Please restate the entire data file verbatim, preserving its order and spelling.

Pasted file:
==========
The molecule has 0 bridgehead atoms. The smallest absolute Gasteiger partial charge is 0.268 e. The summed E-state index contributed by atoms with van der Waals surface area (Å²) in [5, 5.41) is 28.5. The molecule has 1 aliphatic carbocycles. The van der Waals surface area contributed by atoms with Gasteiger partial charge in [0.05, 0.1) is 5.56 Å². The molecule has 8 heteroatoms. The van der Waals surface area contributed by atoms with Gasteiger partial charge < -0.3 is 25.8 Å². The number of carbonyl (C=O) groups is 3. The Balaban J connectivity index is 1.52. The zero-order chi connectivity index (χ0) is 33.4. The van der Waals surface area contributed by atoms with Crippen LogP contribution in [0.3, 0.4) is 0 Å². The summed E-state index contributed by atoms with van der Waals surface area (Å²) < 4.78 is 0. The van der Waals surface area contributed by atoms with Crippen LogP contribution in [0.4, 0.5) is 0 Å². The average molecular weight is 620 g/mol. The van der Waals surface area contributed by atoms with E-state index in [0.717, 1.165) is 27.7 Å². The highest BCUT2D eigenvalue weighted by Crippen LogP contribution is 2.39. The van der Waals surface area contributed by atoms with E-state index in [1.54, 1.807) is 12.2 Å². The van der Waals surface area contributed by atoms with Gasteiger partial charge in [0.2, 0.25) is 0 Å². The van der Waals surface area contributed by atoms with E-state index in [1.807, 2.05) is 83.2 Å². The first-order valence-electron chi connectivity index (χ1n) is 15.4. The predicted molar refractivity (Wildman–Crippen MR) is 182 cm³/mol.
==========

The molecule has 0 bridgehead atoms. The smallest absolute Gasteiger partial charge is 0.268 e. The summed E-state index contributed by atoms with van der Waals surface area (Å²) in [5, 5.41) is 28.5. The molecule has 1 aliphatic carbocycles. The van der Waals surface area contributed by atoms with Gasteiger partial charge in [0.05, 0.1) is 5.56 Å². The molecule has 8 heteroatoms. The van der Waals surface area contributed by atoms with Gasteiger partial charge < -0.3 is 25.8 Å². The number of carbonyl (C=O) groups is 3. The Balaban J connectivity index is 1.52. The zero-order chi connectivity index (χ0) is 33.4. The van der Waals surface area contributed by atoms with Crippen LogP contribution in [0.3, 0.4) is 0 Å². The summed E-state index contributed by atoms with van der Waals surface area (Å²) < 4.78 is 0. The van der Waals surface area contributed by atoms with Crippen LogP contribution in [0.4, 0.5) is 0 Å². The average molecular weight is 620 g/mol. The van der Waals surface area contributed by atoms with E-state index in [0.717, 1.165) is 27.7 Å². The highest BCUT2D eigenvalue weighted by Crippen LogP contribution is 2.39. The van der Waals surface area contributed by atoms with E-state index in [1.54, 1.807) is 12.2 Å². The van der Waals surface area contributed by atoms with Gasteiger partial charge in [0.2, 0.25) is 0 Å². The van der Waals surface area contributed by atoms with E-state index in [1.807, 2.05) is 83.2 Å². The first-order valence-electron chi connectivity index (χ1n) is 15.4. The predicted molar refractivity (Wildman–Crippen MR) is 182 cm³/mol.